The Pacific Ocean is dying. Regardless of whether you agree with global warming or climate change, it is scientifically indisputable that carbon dioxide emitted into the air is polluting oceans around the world. In the past 200 years, oceans have absorbed over 118 billion metric tons of carbon dioxide, with 43% of that absorption occurring in the last 20 years. This rate of CO2 absorption is increasing exponentially with each passing year, and it will only have dire consequences for the vitality of our oceans in the future.
The Pacific Ocean, in particular, has undergone significant change in its chemistry since the industrial revolution of the late 19th and early 20th centuries. The CO2 absorbed by the Pacific has lowered its pH level, thereby increasing its acidity and corrosive power. This has contributed to and caused the erosion of animals’ shells and skeletons, and has started to weaken the species at the bottom of the Pacific’s oceanic food chain. Should these species, such as pteropods, fail to survive due to increasing acidity levels, there would be devastating consequences for the ecosystem in the Pacific and in every other ocean throughout the world. For without the survival of pteropods and other species at the bottom of the food chain, food would cease to exist for those species at the top.
Pteropods are tiny organisms about the size of a small pea, and serve as the primary food source for sea creatures ranging in size from tiny krill to giant whales. They are also a main staple in the diet for North Pacific salmon. At current rates, it will take approximately 45 days of exposure to the pH and carbonate levels in ocean by 2100 for their shells to almost completely deteriorate. Their calcium carbonate shells cannot withstand acidic pH levels and excessive CO2. Without shells for protection
And pteropods are not alone. Shellfish, such as oysters, have proven to experience reproductive failure when exposed to low pH levels. Studies have also shown that corals experience a significant reduction in their ability to produce their skeletons due to ocean acidification. This could have a drastic impact on the millions of species call coral reefs home. If coral starts to erode at a faster rate than the rate at which it can repair itself, not only will numerous species lose their habitat, but the earth will lose a natural wonder of the biosphere.
Those species further up the food chain are not free from the effects of acidification either. Studies have shown that elevated levels of CO2 in oceans can detrimentally alter brain functioning in fish, causing them to lose their ability to sense predators, maneuver quickly, and ultimately survive in an already harsh environment. One of the fish species affected by this increase of CO2 is the walleye pollack, a fish indigenous to the waters of the North Pacific and the areas around Seattle, WA. U.S. commercial fisheries are valued at almost $30 billion per annum. The pollack catch alone generates $1 billion in profit for seafood companies each year, and is one of the largest industries in the Pacific Northwest and on the West Coast. And pollack are found literally everywhere – from your McDonalds filet-o-fish sandwich to the frozen fish sticks consumers buy at the grocery store. Thus, not only does ocean acidification threaten to destroy sea life, it also could have devastating consequences for the national economy, not to mention the coastal regions that depend on the ocean for economic livelihood.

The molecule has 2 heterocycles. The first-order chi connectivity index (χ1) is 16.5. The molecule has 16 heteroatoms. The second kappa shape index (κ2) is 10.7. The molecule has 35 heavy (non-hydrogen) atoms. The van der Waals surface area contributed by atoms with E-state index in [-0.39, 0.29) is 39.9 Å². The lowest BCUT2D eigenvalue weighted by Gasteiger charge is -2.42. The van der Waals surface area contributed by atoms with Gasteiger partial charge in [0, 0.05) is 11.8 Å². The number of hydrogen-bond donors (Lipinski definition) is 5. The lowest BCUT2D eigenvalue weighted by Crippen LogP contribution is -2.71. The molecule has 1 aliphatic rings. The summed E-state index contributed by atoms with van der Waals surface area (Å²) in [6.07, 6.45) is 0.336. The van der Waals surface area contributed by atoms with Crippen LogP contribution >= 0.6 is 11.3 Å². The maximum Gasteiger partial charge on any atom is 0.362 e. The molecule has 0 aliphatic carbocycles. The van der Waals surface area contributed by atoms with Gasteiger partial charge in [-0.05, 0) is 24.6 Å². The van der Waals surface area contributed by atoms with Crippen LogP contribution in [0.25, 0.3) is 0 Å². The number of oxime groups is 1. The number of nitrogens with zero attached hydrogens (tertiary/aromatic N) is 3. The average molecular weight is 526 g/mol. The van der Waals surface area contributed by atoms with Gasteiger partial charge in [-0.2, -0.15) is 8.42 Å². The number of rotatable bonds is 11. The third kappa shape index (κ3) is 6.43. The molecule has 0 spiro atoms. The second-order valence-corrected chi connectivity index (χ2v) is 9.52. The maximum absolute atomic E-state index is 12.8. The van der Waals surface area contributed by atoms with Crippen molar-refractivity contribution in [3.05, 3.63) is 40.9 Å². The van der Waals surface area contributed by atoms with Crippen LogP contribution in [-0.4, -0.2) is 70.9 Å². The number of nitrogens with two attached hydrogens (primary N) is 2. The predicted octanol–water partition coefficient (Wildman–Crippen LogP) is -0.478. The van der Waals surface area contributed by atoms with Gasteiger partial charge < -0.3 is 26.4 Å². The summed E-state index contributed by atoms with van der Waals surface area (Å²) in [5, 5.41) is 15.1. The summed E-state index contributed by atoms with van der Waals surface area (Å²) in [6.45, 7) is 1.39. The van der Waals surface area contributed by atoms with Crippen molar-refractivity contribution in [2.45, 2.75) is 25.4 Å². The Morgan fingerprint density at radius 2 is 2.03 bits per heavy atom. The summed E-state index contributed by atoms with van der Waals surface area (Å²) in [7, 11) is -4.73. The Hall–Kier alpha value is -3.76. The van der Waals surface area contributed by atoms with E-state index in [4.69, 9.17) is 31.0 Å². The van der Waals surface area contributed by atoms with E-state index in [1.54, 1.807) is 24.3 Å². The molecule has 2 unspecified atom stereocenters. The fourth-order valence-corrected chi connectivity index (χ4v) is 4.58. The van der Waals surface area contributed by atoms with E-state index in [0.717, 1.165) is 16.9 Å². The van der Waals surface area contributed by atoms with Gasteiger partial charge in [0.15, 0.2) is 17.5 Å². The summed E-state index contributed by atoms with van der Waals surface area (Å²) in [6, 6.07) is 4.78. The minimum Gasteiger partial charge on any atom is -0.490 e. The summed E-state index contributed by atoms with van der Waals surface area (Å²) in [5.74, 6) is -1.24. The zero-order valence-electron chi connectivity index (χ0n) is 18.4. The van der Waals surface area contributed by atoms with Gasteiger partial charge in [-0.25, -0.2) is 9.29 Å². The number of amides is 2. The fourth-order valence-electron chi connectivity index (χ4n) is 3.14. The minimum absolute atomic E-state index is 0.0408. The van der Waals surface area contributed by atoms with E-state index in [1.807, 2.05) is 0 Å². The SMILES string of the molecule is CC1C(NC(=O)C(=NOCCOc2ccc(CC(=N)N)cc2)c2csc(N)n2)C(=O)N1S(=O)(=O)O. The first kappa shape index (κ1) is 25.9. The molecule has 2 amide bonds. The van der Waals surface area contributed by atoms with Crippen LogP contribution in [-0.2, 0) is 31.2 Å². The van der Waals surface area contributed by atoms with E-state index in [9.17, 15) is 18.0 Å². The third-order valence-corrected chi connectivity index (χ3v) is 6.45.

The good news is that evidence suggests the changes to the Pacific and other oceans around the world is not irreversible. However, the longer we wait, the more corrosive the seas will get and the detrimental effects could be permanent. With current federal funding levels sitting at a mere $30 million per year, we will need to make more of a commitment to preserving and safeguarding our oceans if we ever want to enjoy its wonders, resources, and sea life in the future. With every ocean throughout the world in danger of succumbing to the imminent threat posed by ocean acidification, the U.S. must not only act, but tackle the problem with the multilateral support of the global community. For by the end of the century some scientists predict that acidity could increase in the world’s oceans by 150 percent of the levels it was at during the 18th century.
The next post will discuss and expound on potential solutions, some of which include more funding for research in this area, and an increased promotion and use of renewable energy. If we do not slow or stop the effects of ocean acidification, not only may the oceans die, but the human race may too.